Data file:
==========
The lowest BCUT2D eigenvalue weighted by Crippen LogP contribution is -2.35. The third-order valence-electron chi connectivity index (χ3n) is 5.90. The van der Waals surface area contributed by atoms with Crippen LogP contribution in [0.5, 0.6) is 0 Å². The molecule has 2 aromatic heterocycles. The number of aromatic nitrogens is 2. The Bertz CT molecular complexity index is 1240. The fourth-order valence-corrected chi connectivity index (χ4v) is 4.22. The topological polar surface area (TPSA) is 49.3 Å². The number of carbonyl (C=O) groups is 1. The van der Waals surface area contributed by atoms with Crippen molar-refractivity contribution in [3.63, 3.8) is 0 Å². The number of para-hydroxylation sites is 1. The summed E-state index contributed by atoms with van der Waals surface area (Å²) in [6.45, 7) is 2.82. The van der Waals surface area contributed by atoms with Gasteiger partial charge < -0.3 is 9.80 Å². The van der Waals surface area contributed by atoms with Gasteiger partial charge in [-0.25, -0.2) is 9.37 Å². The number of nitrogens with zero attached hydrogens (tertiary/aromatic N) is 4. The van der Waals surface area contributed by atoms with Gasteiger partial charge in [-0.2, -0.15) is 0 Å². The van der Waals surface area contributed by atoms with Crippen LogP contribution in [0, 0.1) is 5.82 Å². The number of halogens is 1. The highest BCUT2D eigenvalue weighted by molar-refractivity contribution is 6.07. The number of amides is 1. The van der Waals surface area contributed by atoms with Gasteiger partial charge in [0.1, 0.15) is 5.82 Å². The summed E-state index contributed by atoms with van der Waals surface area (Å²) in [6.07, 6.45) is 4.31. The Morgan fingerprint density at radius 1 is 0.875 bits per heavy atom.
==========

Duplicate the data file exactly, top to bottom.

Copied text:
The lowest BCUT2D eigenvalue weighted by Crippen LogP contribution is -2.35. The third-order valence-electron chi connectivity index (χ3n) is 5.90. The van der Waals surface area contributed by atoms with Crippen LogP contribution in [0.5, 0.6) is 0 Å². The molecule has 2 aromatic heterocycles. The number of aromatic nitrogens is 2. The Bertz CT molecular complexity index is 1240. The fourth-order valence-corrected chi connectivity index (χ4v) is 4.22. The topological polar surface area (TPSA) is 49.3 Å². The number of carbonyl (C=O) groups is 1. The van der Waals surface area contributed by atoms with Crippen molar-refractivity contribution in [3.63, 3.8) is 0 Å². The number of para-hydroxylation sites is 1. The summed E-state index contributed by atoms with van der Waals surface area (Å²) in [6.45, 7) is 2.82. The van der Waals surface area contributed by atoms with Gasteiger partial charge < -0.3 is 9.80 Å². The van der Waals surface area contributed by atoms with Gasteiger partial charge in [-0.25, -0.2) is 9.37 Å². The number of nitrogens with zero attached hydrogens (tertiary/aromatic N) is 4. The van der Waals surface area contributed by atoms with Gasteiger partial charge in [-0.2, -0.15) is 0 Å². The van der Waals surface area contributed by atoms with Crippen LogP contribution in [0, 0.1) is 5.82 Å². The number of halogens is 1. The highest BCUT2D eigenvalue weighted by molar-refractivity contribution is 6.07. The number of amides is 1. The van der Waals surface area contributed by atoms with Gasteiger partial charge in [0.1, 0.15) is 5.82 Å². The summed E-state index contributed by atoms with van der Waals surface area (Å²) in [6.07, 6.45) is 4.31. The Morgan fingerprint density at radius 1 is 0.875 bits per heavy atom.